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I ordered the mandoline from Amazon, took free shipping, and no sales tax, either. Whew. Thanks for the tip.

    Bookmark   December 25, 2003 at 10:42PM
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Fairegold: hope you like it; let me know what you think and how the pear tart turned out. :)


    Bookmark   January 1, 2004 at 1:52PM
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Ah ha! Mandolin thread. Yes, I bought one for DH's birthday about two years ago. A Matfer. I don't think he has ever used it. He is frightened by the amputation potential. I intended to get one of the Spectra Cut- Resistant gloves for him to use, but I don't think he would use it even then. It is almost as though if it took him less than an hour to do anything in the kitchen, it is not enough effort! I swear, he can make the best and slowest salad you have ever seen.

I used the mandolin a few times. I need the glove, though. I really appreciated it for Christmas dinner, when I made three types of scalloped potatoes. I sliced through the potatoes in no time.

We really do not cook enough, and not in large quantities very often. For the two of us, it is probably easiest just to use a knife. DH has never pulled out his must-have food processor, either. But he is ready if we ever do have to whip up a meal for a large crowd.

    Bookmark   April 30, 2004 at 1:31AM
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Hi folks,

As a regular on the Kitchen Forum, I'm amazed how long posts remain on this site! But I suppose these nuggets of wisdom are timeless! :-)

Anyway, my DD (a fabulous cook) has given me a list of her holiday suggestions. One of them is a mandoline. A couple that I'm considering are the Zyliss (approx. $50, with 6 removable blades) and the OXO (approx. $70, with 3 blades but can do wavy as well as straight cuts). The OXO also has some safety features I appreciate. I realize these are not in the same league with some of the pricy items discussed upthread, but does anyone have any experience/opinion on these?

Also, while I'm posting, another item on the list is an asparagus pot. The prices I've seen range from $20 to $80 or more. Does anyone have a particular favorite? has the All-Clad asparagus pot, regularly $80, on sale for about $40. Is it a good choice? What features are important?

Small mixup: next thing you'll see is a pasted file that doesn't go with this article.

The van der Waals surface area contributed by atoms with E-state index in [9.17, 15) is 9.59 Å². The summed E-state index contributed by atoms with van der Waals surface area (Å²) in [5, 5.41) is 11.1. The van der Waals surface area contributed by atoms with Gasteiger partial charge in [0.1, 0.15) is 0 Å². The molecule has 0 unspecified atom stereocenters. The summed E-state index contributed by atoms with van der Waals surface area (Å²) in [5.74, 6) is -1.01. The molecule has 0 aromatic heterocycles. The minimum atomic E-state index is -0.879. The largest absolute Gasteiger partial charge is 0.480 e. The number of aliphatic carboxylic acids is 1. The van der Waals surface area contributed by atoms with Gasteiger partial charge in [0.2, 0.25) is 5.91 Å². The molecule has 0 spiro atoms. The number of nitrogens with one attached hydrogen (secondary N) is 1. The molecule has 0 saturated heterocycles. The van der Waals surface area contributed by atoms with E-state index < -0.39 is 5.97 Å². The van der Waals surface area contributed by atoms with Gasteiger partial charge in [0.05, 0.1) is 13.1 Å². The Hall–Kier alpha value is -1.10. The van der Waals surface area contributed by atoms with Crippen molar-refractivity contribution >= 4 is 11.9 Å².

Bookmark   November 27, 2004 at 9:31PM
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I bought a ceramic mandoline from Kyocera. What a waste of money. Love the knife, though...

Hey lythonde, for your garlic jobs justifying 'wash time': I toss my stick blender parts in the dishwasher!!!

    Bookmark   November 28, 2004 at 7:59AM
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MTnester, did you ever decide on the Mandoline? I have my eye on the OXO one and would love an update on what you decided.

    Bookmark   December 23, 2004 at 5:51PM
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I bought the OXO at linens and things or bed bath and beyond, cant remember which. We always get the 20% off coupons and this made the purchase pretty easy.

This mandoline is priced around $70 to begin with.

As far as use goes, I have been very pleased with it. It has a depth of cut adjustment knob, and will do lattice cuts.

Truth be known, that is probably the only reason I wanted a mandoline in the first place!

I have pretty good knife skills, and dont usually resort to special tools.

I can not yet comment on durability, as I have only run about 12 LBs of potatoes through it!


    Bookmark   December 30, 2004 at 7:29AM
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Thanks Butch. I am still trying to convince my husband that it will cut down the time it takes for him to chop everything for a stir-fry. Thus far, no luck. :-/

    Bookmark   December 31, 2004 at 11:35AM